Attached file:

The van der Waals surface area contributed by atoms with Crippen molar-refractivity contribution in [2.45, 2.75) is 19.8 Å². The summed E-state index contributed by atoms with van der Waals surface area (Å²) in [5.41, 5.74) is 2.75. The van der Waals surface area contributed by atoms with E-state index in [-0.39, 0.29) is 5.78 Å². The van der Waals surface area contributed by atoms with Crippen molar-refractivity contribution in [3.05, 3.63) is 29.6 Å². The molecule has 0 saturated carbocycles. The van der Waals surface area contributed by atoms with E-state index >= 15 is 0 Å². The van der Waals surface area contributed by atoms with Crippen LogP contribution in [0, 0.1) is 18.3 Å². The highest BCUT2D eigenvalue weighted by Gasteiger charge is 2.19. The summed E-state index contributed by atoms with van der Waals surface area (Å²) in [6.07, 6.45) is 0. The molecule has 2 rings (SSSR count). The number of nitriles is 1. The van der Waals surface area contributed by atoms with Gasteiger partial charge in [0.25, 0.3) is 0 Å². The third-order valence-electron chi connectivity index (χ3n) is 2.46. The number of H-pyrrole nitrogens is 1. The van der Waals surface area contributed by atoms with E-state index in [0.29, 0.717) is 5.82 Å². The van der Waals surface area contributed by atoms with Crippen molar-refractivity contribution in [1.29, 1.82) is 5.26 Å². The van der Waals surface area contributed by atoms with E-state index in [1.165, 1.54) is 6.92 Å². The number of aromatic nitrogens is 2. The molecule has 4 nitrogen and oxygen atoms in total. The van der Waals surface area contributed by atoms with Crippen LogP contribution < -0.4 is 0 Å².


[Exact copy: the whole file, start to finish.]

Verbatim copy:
The van der Waals surface area contributed by atoms with Crippen molar-refractivity contribution in [2.45, 2.75) is 19.8 Å². The summed E-state index contributed by atoms with van der Waals surface area (Å²) in [5.41, 5.74) is 2.75. The van der Waals surface area contributed by atoms with E-state index in [-0.39, 0.29) is 5.78 Å². The van der Waals surface area contributed by atoms with Crippen molar-refractivity contribution in [3.05, 3.63) is 29.6 Å². The molecule has 0 saturated carbocycles. The van der Waals surface area contributed by atoms with E-state index >= 15 is 0 Å². The van der Waals surface area contributed by atoms with Crippen LogP contribution in [0, 0.1) is 18.3 Å². The highest BCUT2D eigenvalue weighted by Gasteiger charge is 2.19. The summed E-state index contributed by atoms with van der Waals surface area (Å²) in [6.07, 6.45) is 0. The molecule has 2 rings (SSSR count). The number of nitriles is 1. The van der Waals surface area contributed by atoms with Gasteiger partial charge in [0.25, 0.3) is 0 Å². The third-order valence-electron chi connectivity index (χ3n) is 2.46. The number of H-pyrrole nitrogens is 1. The van der Waals surface area contributed by atoms with E-state index in [0.29, 0.717) is 5.82 Å². The van der Waals surface area contributed by atoms with Crippen molar-refractivity contribution in [1.29, 1.82) is 5.26 Å². The van der Waals surface area contributed by atoms with E-state index in [1.165, 1.54) is 6.92 Å². The number of aromatic nitrogens is 2. The molecule has 4 nitrogen and oxygen atoms in total. The van der Waals surface area contributed by atoms with Crippen LogP contribution < -0.4 is 0 Å².